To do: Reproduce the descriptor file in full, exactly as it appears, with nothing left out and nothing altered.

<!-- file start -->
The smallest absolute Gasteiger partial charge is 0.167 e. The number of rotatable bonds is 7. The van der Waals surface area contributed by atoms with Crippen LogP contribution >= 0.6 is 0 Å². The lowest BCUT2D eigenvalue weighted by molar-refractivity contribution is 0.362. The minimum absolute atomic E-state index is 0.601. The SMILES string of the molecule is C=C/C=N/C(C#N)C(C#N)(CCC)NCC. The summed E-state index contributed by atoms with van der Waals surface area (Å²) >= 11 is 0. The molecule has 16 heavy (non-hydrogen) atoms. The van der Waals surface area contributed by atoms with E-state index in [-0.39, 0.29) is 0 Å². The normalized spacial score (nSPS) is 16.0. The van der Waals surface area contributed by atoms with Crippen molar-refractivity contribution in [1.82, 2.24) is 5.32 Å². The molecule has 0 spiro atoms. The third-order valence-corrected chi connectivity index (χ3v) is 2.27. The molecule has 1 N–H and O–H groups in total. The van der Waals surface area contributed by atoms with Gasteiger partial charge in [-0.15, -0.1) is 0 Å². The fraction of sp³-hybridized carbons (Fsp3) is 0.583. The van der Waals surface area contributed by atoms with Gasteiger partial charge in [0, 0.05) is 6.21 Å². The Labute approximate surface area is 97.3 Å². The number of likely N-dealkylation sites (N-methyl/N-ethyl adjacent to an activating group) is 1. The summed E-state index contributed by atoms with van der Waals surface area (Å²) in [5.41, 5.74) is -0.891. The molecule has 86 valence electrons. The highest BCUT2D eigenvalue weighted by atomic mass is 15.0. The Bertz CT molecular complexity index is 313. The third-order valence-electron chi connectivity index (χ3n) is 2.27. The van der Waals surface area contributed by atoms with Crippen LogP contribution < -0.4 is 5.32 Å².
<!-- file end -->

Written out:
The smallest absolute Gasteiger partial charge is 0.167 e. The number of rotatable bonds is 7. The van der Waals surface area contributed by atoms with Crippen LogP contribution >= 0.6 is 0 Å². The lowest BCUT2D eigenvalue weighted by molar-refractivity contribution is 0.362. The minimum absolute atomic E-state index is 0.601. The SMILES string of the molecule is C=C/C=N/C(C#N)C(C#N)(CCC)NCC. The summed E-state index contributed by atoms with van der Waals surface area (Å²) >= 11 is 0. The molecule has 16 heavy (non-hydrogen) atoms. The van der Waals surface area contributed by atoms with E-state index in [-0.39, 0.29) is 0 Å². The normalized spacial score (nSPS) is 16.0. The van der Waals surface area contributed by atoms with Crippen molar-refractivity contribution in [1.82, 2.24) is 5.32 Å². The molecule has 0 spiro atoms. The third-order valence-corrected chi connectivity index (χ3v) is 2.27. The molecule has 1 N–H and O–H groups in total. The van der Waals surface area contributed by atoms with Gasteiger partial charge in [-0.15, -0.1) is 0 Å². The fraction of sp³-hybridized carbons (Fsp3) is 0.583. The van der Waals surface area contributed by atoms with Gasteiger partial charge in [0, 0.05) is 6.21 Å². The Labute approximate surface area is 97.3 Å². The number of likely N-dealkylation sites (N-methyl/N-ethyl adjacent to an activating group) is 1. The summed E-state index contributed by atoms with van der Waals surface area (Å²) in [5.41, 5.74) is -0.891. The molecule has 86 valence electrons. The highest BCUT2D eigenvalue weighted by atomic mass is 15.0. The Bertz CT molecular complexity index is 313. The third-order valence-electron chi connectivity index (χ3n) is 2.27. The van der Waals surface area contributed by atoms with Crippen LogP contribution < -0.4 is 5.32 Å².